Your house looks beautiful. We recently moved from a house with a huge kitchen to one with a much smaller (very small) kitchen. I have not regretted it one bit. The rest of the house is so great and meets so many of our needs that I haven't looked back. Sure, I spend plenty of time in the kitchen. But, I spend far more with the family in other areas of the house, or outside.

Susan Fahning aka "snowangel"
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Thanks for the sketch---much easier to see the limitations.

Suggestions for the short term:

1. Either remove the fold down table entirely and replace with a rolling breakfast bar/storage unit sort thing (some of these actually include storage for the stools themselves, and I've found these very handy).


2. Cut the table way down, such that it extends no further than the far edge of the fridge. Only room for two, but believe me, you do not want to be using this hellish little kitchen with little kids around. When you do your real remodel you may want to consider a built-in arrangement, very period and very convenient with kids.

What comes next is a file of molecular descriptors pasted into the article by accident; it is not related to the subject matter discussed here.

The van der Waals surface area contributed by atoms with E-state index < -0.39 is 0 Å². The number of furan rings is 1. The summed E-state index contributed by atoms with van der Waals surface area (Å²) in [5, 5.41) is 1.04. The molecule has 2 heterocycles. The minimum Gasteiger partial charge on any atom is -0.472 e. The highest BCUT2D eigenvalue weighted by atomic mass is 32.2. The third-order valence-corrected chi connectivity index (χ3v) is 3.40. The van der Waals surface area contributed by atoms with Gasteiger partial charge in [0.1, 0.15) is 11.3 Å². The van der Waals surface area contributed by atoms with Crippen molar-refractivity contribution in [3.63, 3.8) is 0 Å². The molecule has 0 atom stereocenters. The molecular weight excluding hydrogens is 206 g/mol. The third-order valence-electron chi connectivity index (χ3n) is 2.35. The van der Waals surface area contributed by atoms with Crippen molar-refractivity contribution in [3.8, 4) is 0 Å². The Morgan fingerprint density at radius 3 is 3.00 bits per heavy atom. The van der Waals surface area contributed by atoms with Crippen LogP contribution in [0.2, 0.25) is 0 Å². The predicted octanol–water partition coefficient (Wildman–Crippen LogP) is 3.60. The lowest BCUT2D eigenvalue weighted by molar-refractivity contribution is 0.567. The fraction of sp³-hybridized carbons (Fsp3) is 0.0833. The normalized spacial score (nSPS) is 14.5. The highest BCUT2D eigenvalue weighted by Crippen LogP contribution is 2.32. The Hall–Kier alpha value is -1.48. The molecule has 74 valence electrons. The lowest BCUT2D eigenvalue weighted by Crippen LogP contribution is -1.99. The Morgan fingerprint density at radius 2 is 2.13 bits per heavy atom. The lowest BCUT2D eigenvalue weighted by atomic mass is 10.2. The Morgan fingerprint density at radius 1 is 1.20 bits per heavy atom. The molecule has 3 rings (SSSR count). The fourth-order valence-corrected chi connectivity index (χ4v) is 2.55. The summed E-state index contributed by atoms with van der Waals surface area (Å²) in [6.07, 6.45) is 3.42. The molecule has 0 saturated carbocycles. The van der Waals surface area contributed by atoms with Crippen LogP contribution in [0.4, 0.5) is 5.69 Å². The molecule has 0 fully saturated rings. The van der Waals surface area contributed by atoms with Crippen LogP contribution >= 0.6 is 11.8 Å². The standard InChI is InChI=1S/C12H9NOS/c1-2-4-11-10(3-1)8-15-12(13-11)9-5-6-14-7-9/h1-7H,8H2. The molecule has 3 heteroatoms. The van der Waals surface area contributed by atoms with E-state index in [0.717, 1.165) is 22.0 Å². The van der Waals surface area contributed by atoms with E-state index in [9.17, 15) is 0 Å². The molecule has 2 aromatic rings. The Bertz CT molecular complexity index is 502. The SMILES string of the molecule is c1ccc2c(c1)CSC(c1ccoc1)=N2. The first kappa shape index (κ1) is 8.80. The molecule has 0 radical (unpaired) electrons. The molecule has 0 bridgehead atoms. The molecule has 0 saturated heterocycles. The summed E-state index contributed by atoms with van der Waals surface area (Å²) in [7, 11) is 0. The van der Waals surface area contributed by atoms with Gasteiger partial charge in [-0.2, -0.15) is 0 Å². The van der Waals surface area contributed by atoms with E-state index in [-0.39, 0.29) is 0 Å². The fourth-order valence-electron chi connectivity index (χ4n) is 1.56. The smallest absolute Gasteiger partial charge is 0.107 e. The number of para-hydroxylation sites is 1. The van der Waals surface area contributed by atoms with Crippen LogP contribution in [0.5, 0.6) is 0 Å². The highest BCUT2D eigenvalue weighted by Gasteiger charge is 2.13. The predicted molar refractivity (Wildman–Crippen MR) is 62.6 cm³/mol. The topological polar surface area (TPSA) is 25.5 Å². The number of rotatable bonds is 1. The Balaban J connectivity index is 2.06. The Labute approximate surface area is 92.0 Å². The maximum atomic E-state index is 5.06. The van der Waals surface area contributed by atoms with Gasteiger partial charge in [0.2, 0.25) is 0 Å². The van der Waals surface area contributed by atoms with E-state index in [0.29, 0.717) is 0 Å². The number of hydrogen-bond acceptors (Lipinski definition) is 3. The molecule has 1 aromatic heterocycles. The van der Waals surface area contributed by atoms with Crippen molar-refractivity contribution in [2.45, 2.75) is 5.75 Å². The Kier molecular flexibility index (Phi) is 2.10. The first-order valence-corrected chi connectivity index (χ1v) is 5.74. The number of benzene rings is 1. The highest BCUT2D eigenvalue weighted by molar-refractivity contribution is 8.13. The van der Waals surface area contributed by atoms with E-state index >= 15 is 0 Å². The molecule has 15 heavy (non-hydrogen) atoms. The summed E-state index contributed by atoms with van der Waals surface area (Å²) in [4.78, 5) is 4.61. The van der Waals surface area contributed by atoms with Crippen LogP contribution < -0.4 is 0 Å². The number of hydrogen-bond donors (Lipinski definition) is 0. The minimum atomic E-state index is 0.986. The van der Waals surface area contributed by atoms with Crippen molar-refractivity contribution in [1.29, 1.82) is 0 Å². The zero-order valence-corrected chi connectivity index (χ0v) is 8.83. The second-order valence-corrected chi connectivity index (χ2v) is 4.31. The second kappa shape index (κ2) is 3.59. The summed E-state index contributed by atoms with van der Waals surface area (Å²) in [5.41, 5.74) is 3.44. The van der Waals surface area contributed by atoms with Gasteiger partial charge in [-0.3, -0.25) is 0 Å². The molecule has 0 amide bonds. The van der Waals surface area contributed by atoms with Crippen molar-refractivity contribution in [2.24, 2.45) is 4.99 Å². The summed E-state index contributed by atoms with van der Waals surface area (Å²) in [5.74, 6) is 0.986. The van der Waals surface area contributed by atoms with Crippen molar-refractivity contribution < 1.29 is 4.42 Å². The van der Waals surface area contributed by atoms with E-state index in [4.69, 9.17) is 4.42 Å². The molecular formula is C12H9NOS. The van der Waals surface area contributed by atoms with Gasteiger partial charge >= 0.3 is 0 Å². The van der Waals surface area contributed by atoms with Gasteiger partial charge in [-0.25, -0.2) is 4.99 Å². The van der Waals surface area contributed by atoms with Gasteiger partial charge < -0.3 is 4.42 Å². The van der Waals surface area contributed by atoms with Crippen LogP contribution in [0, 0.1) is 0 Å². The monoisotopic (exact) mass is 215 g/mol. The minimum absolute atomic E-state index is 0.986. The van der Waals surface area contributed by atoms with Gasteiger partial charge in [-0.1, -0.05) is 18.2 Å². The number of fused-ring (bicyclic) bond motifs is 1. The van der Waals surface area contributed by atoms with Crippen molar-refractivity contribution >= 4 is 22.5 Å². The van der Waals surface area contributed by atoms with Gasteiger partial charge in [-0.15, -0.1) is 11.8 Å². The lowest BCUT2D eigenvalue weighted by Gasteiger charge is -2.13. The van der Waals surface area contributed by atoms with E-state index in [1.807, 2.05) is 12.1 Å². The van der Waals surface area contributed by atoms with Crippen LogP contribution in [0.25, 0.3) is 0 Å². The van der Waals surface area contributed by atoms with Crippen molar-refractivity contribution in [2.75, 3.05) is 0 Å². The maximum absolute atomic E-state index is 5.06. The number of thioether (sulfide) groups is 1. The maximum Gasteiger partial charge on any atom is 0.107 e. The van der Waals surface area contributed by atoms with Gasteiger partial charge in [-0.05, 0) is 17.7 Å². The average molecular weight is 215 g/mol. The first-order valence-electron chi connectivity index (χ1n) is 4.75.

3. Get new unit for sink to include space for dishwasher.

4. Flip range as I initially described and install counter/cabinetry as appropriate along that wall.

Can you pee in the ocean?

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Check out the book Small kitchens : making every inch count by Robin Murrell. Yes its a little dated, and yes a lot of the kitchens are European, but its a book with lots of conceptual ideas. One kitchen was entirely made of one large metro shelving unit -- sink, stove, storage, bookshelves, everything!

I just checked Amazon and this book appears to be out of print, but its available at Half.com for $4.00.

In addition to lots of pictures there is an appendix that has table/counter height dimensions and other ergonomic planning information.